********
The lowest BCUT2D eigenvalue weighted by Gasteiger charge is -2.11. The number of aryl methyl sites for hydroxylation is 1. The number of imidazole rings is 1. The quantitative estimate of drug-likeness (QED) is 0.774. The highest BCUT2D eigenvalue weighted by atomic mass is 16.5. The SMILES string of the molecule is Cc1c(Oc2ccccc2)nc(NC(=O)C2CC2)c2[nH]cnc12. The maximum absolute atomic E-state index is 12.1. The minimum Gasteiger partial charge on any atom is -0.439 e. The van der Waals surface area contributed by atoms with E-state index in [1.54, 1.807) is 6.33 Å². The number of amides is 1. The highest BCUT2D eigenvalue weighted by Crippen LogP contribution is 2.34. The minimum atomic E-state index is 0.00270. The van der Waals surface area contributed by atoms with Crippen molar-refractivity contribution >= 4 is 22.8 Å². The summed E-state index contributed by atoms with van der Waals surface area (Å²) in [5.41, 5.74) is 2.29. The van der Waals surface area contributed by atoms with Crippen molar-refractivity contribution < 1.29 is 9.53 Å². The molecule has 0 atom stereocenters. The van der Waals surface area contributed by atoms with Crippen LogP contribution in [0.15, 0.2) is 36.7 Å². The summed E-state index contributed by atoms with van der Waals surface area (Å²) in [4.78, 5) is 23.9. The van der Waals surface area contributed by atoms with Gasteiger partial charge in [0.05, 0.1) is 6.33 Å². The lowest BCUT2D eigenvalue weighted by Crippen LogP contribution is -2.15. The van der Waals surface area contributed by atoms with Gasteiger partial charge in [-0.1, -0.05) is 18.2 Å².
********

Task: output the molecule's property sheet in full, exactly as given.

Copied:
The lowest BCUT2D eigenvalue weighted by Gasteiger charge is -2.11. The number of aryl methyl sites for hydroxylation is 1. The number of imidazole rings is 1. The quantitative estimate of drug-likeness (QED) is 0.774. The highest BCUT2D eigenvalue weighted by atomic mass is 16.5. The SMILES string of the molecule is Cc1c(Oc2ccccc2)nc(NC(=O)C2CC2)c2[nH]cnc12. The maximum absolute atomic E-state index is 12.1. The minimum Gasteiger partial charge on any atom is -0.439 e. The van der Waals surface area contributed by atoms with E-state index in [1.54, 1.807) is 6.33 Å². The number of amides is 1. The highest BCUT2D eigenvalue weighted by Crippen LogP contribution is 2.34. The minimum atomic E-state index is 0.00270. The van der Waals surface area contributed by atoms with Crippen molar-refractivity contribution >= 4 is 22.8 Å². The summed E-state index contributed by atoms with van der Waals surface area (Å²) in [5.41, 5.74) is 2.29. The van der Waals surface area contributed by atoms with Crippen molar-refractivity contribution < 1.29 is 9.53 Å². The molecule has 0 atom stereocenters. The van der Waals surface area contributed by atoms with Crippen LogP contribution in [0.15, 0.2) is 36.7 Å². The summed E-state index contributed by atoms with van der Waals surface area (Å²) in [4.78, 5) is 23.9. The van der Waals surface area contributed by atoms with Gasteiger partial charge in [0.05, 0.1) is 6.33 Å². The lowest BCUT2D eigenvalue weighted by Crippen LogP contribution is -2.15. The van der Waals surface area contributed by atoms with Gasteiger partial charge in [-0.1, -0.05) is 18.2 Å².